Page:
To be exact. Exploits are created from exploiting vulnerabilities.

    Exploit will spawn the shellcode. The shellcode's payload is the command shell to be returned or the malware to be downloaded or the dropper to download the malware or execute/decrypt the main malware body encrypted/embedded inside innocuous file like the already cached jpg, doc, etc or to execute another shellcode which in turn will decrypt the embedded malware or the backdoor on said seemingly innocuous file.

    Ergo, malware is created or rather delivered from exploiting a vulnerability, the exploit. Hence, to rectify my statement above.

    And since AV's most likely don't have the signatures for every newly created malware and thus, we have the so called BYPASS. As malware executed has the same rights as the AV and with its code injections on trusted process, the rootkit ability and patching done on system processes, it will evade detection until AV has the signature for it.

    So as far as I know there's no malware delivered by an exploit on a vulnerability of a security product. But then again, I might be wrong especially in the case of targeted attacks.
     
    Last edited: Feb 3, 2012
  11. trismegistos

    trismegistos Registered Member

    Joined:
    Jan 29, 2009
    Posts:
    365
    And speaking of malwares created with certain vulnerabilities/exploits in mind, I can think of Stuxnet and Duqu.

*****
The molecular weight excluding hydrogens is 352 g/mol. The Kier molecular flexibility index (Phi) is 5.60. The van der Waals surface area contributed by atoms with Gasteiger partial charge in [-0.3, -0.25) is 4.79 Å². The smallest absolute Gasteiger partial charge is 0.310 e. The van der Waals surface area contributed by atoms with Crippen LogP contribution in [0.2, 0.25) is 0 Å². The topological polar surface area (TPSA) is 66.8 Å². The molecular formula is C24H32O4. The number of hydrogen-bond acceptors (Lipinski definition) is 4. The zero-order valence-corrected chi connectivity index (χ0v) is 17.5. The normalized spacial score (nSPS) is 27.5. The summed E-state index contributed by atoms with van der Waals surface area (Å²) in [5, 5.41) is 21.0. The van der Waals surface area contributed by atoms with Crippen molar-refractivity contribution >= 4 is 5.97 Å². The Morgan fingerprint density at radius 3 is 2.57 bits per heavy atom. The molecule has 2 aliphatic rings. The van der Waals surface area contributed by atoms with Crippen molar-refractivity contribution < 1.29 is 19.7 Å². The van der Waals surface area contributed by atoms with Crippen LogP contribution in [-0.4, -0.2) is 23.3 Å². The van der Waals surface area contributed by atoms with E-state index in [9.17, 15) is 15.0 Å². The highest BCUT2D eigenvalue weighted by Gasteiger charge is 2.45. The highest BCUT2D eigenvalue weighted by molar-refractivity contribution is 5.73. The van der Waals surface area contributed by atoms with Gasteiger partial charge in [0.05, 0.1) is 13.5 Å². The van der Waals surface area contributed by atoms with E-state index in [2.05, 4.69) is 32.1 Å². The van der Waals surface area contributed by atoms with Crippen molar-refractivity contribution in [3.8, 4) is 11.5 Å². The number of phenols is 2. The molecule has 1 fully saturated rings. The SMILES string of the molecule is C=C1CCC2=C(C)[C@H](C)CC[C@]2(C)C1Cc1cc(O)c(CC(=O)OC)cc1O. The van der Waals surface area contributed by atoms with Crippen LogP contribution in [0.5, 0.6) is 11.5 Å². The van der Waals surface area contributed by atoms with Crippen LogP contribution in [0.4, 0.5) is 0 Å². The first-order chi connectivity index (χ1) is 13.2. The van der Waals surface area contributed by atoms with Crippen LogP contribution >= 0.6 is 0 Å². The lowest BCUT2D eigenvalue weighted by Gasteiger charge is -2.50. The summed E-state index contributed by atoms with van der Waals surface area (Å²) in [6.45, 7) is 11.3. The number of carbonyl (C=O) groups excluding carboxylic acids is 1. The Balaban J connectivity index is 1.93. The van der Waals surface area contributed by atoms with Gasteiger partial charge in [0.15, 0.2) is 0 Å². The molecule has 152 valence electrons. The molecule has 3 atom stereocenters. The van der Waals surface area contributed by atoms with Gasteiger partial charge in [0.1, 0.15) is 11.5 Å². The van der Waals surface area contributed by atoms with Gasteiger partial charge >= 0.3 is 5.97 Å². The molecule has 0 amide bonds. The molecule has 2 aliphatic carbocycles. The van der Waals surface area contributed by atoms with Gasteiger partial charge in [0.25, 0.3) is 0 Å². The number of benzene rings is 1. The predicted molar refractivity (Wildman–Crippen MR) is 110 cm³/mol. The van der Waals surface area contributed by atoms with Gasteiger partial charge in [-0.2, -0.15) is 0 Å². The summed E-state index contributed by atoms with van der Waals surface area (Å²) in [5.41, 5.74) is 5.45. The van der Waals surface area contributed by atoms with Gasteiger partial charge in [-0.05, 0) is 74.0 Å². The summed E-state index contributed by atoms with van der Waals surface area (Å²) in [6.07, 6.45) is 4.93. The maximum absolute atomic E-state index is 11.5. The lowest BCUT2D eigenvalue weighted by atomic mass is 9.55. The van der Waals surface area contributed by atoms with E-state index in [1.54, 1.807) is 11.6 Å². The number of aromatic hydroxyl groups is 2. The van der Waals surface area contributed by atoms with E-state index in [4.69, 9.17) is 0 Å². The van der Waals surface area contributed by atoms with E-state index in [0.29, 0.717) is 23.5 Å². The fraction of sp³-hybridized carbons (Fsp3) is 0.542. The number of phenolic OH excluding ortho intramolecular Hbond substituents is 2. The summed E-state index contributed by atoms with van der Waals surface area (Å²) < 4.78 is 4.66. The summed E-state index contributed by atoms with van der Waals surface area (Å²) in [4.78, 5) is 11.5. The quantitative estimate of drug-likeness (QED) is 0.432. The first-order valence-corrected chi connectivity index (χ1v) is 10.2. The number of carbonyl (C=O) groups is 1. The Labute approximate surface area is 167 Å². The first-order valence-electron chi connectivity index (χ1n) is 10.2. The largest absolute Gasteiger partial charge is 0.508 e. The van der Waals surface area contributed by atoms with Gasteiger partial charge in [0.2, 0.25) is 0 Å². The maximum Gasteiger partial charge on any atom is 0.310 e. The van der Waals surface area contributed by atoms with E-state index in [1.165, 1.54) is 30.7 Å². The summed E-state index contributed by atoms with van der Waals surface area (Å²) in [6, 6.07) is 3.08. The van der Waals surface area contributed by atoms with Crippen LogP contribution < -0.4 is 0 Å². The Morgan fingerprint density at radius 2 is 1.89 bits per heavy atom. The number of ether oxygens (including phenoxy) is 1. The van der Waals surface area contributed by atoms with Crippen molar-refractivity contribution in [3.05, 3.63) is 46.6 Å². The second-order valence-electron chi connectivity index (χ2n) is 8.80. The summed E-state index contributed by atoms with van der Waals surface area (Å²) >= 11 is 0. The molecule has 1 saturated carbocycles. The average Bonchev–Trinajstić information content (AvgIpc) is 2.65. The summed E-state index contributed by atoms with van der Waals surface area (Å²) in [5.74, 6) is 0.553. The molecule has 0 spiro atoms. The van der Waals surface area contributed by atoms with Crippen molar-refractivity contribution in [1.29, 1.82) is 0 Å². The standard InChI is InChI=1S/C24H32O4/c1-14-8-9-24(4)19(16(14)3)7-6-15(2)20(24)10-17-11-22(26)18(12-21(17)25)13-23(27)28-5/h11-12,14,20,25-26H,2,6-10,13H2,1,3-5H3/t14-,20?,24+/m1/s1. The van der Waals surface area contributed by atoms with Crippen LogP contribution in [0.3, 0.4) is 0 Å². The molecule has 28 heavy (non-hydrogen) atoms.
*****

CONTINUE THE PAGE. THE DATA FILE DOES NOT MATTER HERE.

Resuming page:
Stuxnet was created with an exploit to the Lnk vulnerability as the infection vector, another zero day privilege escalation exploit and other exploits on vulnerabilities to spread to other networks.

    Duqu malware was created and could not be successful if not without the the former zero day kernel exploit on the already patched win32k.sys vunerability on parsing true type fonts.
     
  12. Dermot7

    Dermot7 Registered Member

    Joined:
    Dec 20, 2009
    Posts:
    3,322
    Location:
    Surrey, England.
    Anonymous claims to have released source code of Symantec's pcAnywhere

    https://www.computerworld.com/s/art...e_code_of_Symantec_s_pcAnywhere?taxonomyId=17
     
    Last edited: Feb 7, 2012
  13. noone_particular

    noone_particular Registered Member

    Joined:
    Aug 8, 2008
    Posts:
    3,798
    Re: Anonymous claims to have released source code of Symantec's pcAnywhere

    Symantec acts like releasing the source is the end of the world. Do the have something to hide, like a back door?
     
  14. Hungry Man

    Hungry Man Registered Member

    Joined:
    May 11, 2011
    Posts:
    9,148